Calculating Child Support Under the New Law

new law, Rolling Meadows child support attorneysLast month, a new law took effect in Illinois that dramatically changed the way that family courts are expected to calculate child support obligations. In the eyes of many throughout the state, the new law was long overdue, as the previous method only took into account the income of the paying parent. Today’s world is very different the one that existed 30 or 40 years ago, and few families rely on a single income—especially those who have gone through a divorce.

The Old Method

Under the previous guidelines, child support payments were typically set as a percentage of the paying parent’s income based on the number of children being supported. A parent supporting one child would pay 20 percent of his or her net income, 28 percent for two children, and so on up to 50 percent for six or more children. The amount could be adjusted by the court for circumstantial reasons, but the formula was the benchmark. Paying parents were granted virtually no consideration for shared parenting time nor the income of the recipient parent.

How the Law Works Now

The biggest change in the law was the shift from considering one parent’s income to considering both parents’ income. To determine the paying parent’s child support obligation, the court will first establish the combined net income of both parents. Net income is the total of all income from all sources with deductions made for taxes, previous support payments, and certain other costs addressed in the law.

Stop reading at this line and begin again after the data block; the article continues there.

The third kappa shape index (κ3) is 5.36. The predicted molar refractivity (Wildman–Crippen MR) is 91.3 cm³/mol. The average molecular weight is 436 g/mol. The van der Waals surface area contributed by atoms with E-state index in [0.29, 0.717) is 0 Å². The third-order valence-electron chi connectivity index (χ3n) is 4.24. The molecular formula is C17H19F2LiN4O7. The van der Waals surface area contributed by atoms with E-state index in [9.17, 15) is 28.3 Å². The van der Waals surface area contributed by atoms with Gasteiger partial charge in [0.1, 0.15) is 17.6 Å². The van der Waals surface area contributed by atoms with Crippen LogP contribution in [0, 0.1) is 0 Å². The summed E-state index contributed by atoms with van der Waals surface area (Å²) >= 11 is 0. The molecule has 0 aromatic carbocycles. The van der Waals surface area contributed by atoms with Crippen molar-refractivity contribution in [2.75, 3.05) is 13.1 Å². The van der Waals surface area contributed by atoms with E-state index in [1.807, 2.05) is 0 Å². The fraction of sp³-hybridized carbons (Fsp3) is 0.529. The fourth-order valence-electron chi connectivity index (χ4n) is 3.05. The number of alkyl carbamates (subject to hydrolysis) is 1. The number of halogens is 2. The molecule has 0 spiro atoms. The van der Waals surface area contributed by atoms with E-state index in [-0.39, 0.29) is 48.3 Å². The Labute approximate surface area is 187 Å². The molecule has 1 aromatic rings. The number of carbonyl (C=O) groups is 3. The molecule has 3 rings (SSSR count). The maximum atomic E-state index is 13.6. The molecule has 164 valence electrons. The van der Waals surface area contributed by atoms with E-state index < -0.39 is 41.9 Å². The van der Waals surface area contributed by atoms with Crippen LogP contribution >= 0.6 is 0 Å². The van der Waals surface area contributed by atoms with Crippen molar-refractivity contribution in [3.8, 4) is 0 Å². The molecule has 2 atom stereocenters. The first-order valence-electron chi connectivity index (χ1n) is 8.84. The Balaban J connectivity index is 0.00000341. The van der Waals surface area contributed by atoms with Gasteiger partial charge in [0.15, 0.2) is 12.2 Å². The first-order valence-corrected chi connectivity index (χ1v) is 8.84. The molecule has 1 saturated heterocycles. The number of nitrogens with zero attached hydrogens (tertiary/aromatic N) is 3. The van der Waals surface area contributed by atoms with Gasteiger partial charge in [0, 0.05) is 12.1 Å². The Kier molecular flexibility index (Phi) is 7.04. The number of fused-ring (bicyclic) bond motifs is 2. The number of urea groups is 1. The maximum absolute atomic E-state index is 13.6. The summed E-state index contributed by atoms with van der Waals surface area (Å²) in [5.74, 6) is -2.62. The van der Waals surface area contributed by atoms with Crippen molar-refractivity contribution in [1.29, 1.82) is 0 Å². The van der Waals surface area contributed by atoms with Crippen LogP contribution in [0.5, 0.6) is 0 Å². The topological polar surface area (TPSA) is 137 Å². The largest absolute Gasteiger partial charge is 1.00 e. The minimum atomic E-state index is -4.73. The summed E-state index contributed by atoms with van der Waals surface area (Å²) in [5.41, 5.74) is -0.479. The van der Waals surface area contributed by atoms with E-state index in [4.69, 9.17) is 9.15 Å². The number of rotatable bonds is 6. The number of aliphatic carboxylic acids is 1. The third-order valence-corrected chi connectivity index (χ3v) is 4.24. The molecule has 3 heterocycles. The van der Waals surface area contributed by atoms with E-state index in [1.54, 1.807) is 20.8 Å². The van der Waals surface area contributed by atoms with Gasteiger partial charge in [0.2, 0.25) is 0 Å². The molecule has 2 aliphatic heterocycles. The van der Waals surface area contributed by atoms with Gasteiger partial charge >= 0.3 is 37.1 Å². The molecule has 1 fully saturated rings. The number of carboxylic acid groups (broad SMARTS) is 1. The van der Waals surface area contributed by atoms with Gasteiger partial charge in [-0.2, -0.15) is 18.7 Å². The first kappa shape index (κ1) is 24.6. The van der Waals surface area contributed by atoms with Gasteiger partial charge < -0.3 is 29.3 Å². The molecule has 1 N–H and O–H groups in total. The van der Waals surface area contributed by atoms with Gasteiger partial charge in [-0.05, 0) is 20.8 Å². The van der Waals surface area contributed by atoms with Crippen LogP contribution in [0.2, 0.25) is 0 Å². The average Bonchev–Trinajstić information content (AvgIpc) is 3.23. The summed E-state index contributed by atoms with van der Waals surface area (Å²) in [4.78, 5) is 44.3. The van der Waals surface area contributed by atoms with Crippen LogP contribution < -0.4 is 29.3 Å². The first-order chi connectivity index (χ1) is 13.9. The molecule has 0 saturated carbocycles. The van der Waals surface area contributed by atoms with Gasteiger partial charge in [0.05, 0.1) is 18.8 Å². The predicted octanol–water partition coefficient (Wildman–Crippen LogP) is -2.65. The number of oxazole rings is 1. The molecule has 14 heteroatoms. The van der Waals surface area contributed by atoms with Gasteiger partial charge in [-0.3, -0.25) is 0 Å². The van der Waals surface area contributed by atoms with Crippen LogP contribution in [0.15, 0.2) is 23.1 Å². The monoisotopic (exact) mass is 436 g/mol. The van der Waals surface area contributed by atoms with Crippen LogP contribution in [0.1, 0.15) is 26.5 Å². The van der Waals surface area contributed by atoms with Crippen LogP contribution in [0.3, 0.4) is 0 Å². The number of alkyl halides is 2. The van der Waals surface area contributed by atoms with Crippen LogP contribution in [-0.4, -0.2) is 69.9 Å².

Based on the couple’s combined net monthly income, the court will use tables provided by the Illinois Department of Healthcare and Family Services to find the family’s basic support obligation. The tables were developed based on extensive research and estimate the amount that two adults with a particular income would spend on their children if they still resided in the same household. For example, the tables provide that an intact family with a monthly combined net income of $5,000 would spend $943 on one child, $1423 on two children, and $1701 on three children.

With the basic support amount established, the court will then divide the basic support amount between the parents. This is done by multiplying the basic support amount by the percentage of each parent’s contribution to determine each parent’s portion of responsibility. To continue with the example from above, if a father earned a net monthly income of $3,000, a mother earned $2,000, and they had two children together, the father would be responsible for 60 percent of $1423, which is about $854. The mother would responsible for the remaining amount.

As long as the child is not under the care of a non-parent guardian, the court would then order only one parent to pay. In a vast majority of cases, the paying parent will be the one with less parenting time.

Call Us for Help

If you have questions about the new child support law, one of our experienced Rolling Meadows family law attorneys can help you find the answers you need. Call 847-253-3100 for a free consultation at Cosley Law Office today.

 

Sources:

https://www.isba.org/ibj/2017/06/lawpulse/newincomeshareschildsupportcalculat

https://www.illinois.gov/hfs/ChildSupport/parents/Pages/IncomeShares.aspx

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